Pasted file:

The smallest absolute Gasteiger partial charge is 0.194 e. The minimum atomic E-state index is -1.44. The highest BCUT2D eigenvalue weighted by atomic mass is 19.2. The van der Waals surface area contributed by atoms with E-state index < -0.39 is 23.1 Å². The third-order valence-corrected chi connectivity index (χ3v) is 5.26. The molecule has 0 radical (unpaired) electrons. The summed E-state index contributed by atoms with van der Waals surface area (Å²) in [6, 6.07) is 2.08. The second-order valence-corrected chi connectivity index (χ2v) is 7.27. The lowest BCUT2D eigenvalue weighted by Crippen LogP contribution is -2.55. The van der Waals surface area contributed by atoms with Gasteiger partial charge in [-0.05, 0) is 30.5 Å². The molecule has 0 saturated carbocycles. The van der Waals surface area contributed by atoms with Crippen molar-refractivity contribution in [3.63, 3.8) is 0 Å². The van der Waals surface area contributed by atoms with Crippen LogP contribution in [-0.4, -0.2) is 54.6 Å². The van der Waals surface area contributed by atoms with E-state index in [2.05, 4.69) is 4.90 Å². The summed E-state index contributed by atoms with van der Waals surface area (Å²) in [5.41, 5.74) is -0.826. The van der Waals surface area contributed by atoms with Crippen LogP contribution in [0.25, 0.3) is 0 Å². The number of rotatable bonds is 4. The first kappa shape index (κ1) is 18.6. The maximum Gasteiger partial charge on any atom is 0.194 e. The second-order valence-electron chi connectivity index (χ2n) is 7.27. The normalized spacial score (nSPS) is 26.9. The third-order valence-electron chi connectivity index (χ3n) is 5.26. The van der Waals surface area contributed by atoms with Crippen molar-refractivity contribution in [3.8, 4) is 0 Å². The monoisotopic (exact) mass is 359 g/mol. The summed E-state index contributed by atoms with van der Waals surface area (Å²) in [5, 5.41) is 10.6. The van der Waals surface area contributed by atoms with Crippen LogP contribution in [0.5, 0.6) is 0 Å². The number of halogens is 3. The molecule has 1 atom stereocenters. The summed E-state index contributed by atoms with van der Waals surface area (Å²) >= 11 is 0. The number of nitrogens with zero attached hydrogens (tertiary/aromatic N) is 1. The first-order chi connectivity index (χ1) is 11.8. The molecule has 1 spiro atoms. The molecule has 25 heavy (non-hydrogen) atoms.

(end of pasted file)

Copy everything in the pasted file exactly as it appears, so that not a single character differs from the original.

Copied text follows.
The smallest absolute Gasteiger partial charge is 0.194 e. The minimum atomic E-state index is -1.44. The highest BCUT2D eigenvalue weighted by atomic mass is 19.2. The van der Waals surface area contributed by atoms with E-state index < -0.39 is 23.1 Å². The third-order valence-corrected chi connectivity index (χ3v) is 5.26. The molecule has 0 radical (unpaired) electrons. The summed E-state index contributed by atoms with van der Waals surface area (Å²) in [6, 6.07) is 2.08. The second-order valence-corrected chi connectivity index (χ2v) is 7.27. The lowest BCUT2D eigenvalue weighted by Crippen LogP contribution is -2.55. The van der Waals surface area contributed by atoms with Gasteiger partial charge in [-0.05, 0) is 30.5 Å². The molecule has 0 saturated carbocycles. The van der Waals surface area contributed by atoms with Crippen molar-refractivity contribution in [3.63, 3.8) is 0 Å². The van der Waals surface area contributed by atoms with Crippen LogP contribution in [-0.4, -0.2) is 54.6 Å². The van der Waals surface area contributed by atoms with E-state index in [2.05, 4.69) is 4.90 Å². The summed E-state index contributed by atoms with van der Waals surface area (Å²) in [5.41, 5.74) is -0.826. The van der Waals surface area contributed by atoms with Crippen LogP contribution in [0.25, 0.3) is 0 Å². The number of rotatable bonds is 4. The first kappa shape index (κ1) is 18.6. The maximum Gasteiger partial charge on any atom is 0.194 e. The second-order valence-electron chi connectivity index (χ2n) is 7.27. The normalized spacial score (nSPS) is 26.9. The third-order valence-electron chi connectivity index (χ3n) is 5.26. The van der Waals surface area contributed by atoms with Crippen molar-refractivity contribution in [3.8, 4) is 0 Å². The monoisotopic (exact) mass is 359 g/mol. The summed E-state index contributed by atoms with van der Waals surface area (Å²) in [5, 5.41) is 10.6. The van der Waals surface area contributed by atoms with Crippen LogP contribution in [0.5, 0.6) is 0 Å². The number of halogens is 3. The molecule has 1 atom stereocenters. The summed E-state index contributed by atoms with van der Waals surface area (Å²) >= 11 is 0. The number of nitrogens with zero attached hydrogens (tertiary/aromatic N) is 1. The first-order chi connectivity index (χ1) is 11.8. The molecule has 1 spiro atoms. The molecule has 25 heavy (non-hydrogen) atoms.